Stumbling and Mumbling

Author: chris dillow   |   Latest post: Fri, 5 Mar 2021, 12:07 PM


Hedge fund humbugs

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At the end of the Wizard of Oz the wizard is revealed not to be somebody of superhuman powers but "just a common man", "a humbug". Hedge fund managers are like that. Whereas their enemies, such as some of the posters on Wall Street Bets and indeed many on the left generally, sometimes pretend that they are evil geniuses the truth is much more mundane.

Data from Hedge Fund Research tell us this. They show that the average hedge fund has made 5.6% a year in the last five years. That might sound OK. But you could have made twice as much by just leaving your money in a fund that tracks MSCI's world index; over 10 per cent in gold; and 3.8% in US Treasuries. Which means reasonably balanced funds which any investor could create for themselves have done as well as the hedge fund; in recent years any fool could have been a decent asset allocator. Wiz

The average equity market neutral fund - the sort that takes short positions in stocks - has done worse than this, making less than 2% in this time.

Of course, some funds have done much better - but then, somebody wins the lottery every week - but others have done worse. Crispin Odey's Odyssey fund, one of the UK's higher-profile funds, has lost almost 50% since 2016.

Hedge funds, though, aren't the only mediocre funds. Conventional equity unit trusts also do badly. The Financial Conduct Authority says these "did not outperform their own benchmarks after fees." And David Blake and colleagues have concluded that (pdf):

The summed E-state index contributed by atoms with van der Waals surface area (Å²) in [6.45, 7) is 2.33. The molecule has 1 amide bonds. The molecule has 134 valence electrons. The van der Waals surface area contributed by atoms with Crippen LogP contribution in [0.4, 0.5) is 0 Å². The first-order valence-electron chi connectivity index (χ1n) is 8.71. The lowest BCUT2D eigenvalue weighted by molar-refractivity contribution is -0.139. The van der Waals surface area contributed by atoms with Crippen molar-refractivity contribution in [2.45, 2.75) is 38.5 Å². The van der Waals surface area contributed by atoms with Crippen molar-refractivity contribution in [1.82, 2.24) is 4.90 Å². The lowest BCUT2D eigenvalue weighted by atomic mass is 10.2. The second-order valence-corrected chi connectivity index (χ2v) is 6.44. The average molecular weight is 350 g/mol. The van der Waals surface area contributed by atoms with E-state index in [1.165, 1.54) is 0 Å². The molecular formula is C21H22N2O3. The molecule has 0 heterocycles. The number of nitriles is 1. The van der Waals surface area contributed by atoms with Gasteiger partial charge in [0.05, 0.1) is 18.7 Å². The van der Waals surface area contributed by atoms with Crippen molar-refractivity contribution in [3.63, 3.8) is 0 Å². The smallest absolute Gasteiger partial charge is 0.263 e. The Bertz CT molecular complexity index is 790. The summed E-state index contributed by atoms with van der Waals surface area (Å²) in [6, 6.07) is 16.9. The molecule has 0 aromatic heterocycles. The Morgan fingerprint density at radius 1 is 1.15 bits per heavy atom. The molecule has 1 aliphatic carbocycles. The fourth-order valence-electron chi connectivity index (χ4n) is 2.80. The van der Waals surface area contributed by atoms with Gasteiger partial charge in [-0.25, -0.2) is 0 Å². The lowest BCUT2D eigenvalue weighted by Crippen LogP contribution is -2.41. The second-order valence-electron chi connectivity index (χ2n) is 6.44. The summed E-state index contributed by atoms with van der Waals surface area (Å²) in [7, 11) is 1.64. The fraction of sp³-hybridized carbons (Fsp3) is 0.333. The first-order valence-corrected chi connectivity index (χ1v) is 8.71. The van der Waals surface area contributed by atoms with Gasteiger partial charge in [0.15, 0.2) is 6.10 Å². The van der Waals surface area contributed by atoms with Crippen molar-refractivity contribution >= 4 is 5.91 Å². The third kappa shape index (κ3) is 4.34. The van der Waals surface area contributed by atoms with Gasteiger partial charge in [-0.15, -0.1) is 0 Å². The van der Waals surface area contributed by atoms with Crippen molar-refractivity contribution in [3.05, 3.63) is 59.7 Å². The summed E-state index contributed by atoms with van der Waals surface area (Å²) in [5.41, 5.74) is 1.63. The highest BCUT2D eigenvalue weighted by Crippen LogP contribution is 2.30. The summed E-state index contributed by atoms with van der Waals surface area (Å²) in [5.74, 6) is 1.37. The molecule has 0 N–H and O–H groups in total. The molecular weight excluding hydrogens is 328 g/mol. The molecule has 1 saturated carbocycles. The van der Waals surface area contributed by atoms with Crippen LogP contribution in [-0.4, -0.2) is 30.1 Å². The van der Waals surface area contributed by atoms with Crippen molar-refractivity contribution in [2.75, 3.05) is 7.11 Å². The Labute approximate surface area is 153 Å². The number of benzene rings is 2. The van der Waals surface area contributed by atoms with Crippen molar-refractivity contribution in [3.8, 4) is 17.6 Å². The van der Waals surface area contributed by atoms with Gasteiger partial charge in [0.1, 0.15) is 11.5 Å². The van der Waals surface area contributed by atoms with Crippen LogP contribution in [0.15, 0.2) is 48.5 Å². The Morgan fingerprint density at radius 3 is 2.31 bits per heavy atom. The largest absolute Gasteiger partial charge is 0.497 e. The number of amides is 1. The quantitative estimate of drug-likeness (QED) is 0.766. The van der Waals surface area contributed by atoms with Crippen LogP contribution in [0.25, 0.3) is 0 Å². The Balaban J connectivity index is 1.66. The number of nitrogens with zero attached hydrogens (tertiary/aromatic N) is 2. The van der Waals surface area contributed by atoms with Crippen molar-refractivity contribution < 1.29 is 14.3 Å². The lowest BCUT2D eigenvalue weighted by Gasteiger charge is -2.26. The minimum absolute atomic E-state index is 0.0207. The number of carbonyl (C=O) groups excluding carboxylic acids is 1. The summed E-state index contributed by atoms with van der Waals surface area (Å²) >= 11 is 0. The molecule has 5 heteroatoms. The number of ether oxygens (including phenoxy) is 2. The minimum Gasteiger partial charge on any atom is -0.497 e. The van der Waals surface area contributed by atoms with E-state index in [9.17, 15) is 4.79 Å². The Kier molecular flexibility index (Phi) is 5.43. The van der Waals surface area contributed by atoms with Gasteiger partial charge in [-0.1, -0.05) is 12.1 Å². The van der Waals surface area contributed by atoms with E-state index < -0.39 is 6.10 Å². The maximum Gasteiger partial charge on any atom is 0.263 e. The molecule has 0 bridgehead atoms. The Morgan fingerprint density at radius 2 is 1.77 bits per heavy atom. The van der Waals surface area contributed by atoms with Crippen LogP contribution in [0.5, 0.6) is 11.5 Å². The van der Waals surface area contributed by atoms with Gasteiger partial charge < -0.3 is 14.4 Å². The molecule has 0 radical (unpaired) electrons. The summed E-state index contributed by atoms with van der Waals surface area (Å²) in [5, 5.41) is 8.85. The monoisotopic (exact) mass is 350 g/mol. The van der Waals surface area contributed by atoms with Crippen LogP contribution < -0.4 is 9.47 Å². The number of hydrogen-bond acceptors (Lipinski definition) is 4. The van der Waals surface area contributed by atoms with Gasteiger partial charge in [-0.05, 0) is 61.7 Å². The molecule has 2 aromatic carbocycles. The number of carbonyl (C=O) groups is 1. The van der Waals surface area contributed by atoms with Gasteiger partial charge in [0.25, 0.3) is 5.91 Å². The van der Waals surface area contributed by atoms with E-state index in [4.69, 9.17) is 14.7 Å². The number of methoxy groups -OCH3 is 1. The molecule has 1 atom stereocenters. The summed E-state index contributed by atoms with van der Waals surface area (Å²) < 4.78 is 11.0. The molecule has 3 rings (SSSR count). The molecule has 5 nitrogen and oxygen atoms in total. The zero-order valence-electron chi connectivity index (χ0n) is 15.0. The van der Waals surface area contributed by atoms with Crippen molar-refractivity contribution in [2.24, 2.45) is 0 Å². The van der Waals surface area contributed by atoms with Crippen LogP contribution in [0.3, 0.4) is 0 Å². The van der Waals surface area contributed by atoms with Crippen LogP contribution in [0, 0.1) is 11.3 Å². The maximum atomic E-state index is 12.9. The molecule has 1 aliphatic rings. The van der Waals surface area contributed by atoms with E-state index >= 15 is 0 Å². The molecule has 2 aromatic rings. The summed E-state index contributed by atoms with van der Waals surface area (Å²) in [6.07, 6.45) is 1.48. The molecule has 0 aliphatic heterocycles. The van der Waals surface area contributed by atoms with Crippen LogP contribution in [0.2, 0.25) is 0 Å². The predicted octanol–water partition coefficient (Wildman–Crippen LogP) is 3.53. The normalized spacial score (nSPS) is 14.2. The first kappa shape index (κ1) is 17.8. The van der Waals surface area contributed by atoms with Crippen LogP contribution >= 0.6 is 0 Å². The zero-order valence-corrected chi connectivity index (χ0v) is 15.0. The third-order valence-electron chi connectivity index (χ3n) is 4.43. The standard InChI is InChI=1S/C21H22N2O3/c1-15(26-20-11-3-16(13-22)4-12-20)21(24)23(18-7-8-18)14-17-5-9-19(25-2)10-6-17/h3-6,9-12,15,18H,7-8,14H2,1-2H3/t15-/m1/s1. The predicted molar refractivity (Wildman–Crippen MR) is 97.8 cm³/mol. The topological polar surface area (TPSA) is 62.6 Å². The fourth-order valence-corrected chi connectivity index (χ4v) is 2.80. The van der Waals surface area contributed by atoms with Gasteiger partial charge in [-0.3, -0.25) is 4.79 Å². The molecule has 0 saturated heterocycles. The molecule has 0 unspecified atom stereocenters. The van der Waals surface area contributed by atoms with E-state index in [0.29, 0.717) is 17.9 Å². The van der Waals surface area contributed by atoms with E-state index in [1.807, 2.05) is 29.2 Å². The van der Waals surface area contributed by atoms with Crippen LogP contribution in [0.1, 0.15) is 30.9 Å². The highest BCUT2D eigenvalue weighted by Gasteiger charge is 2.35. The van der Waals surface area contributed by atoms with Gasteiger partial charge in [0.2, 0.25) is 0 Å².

Almost all active fund managers fail to outperform the market once fees are extracted from returns.

Hedge fund managers, like their conventional counterparts, are not great wizards.

If you believe the efficient market hypothesis - which says that all information is in the price and that you therefore cannot beat the market except by taking extra risk - this is just what you'd expect.

But there's a puzzle here. As I've said for ages in my day job, there are two (and perhaps only two) well-attested ways to beat the market - by investing in defensive (pdf) stocks or simply in ones that have risen in recent months. We'd expect many funds to do well simply by adopting these strategies.

And yet they don't. Why not?

Many do try to exploit momentum: several of the most shorted stocks in the UK are long-term munters such as Cineworld, Premier Oil or Metrobank. But it's dangerous to short even bad stocks because their prices can jump quickly: in the first two weeks of November, for example, Cineworld's price jumped 50%. Such jumps require shorters to put up more cash - the margin call, which, says Dan Davies, is "one of the most frightening things in the financial world." Shorting is much easier in theory than in practice - which is one reason why markets are not fully efficient.

This, however, just raises the question: if hedge fund managers are duffers, why are they rich?

It's because they are clever not at asset management but at asset gathering. They make their money from fees: why do you think they go to the hassle of dealing with clients rather than simply trading at home on their own account? Hedge funds typically raise money from other institutional investors who are managing it on behalf of you and me. And as Milton Friedman
pointed out years ago, when people spend other people's money on other people, "they don't economize and they don't seek the highest value".

Many also benefit from a tax break: their fees are taxed at an anomalously low rate.

My point here is more about politics than finance. Our class enemy are not evil geniuses practising some arcane magic; investing successfully requires little intellect. Instead, they are beneficiaries of emergent processes such as principal-agent failures and deference towards the rich and of the cronyism that gives them special treatment from the state. There are no wizards, just common little humbugs.

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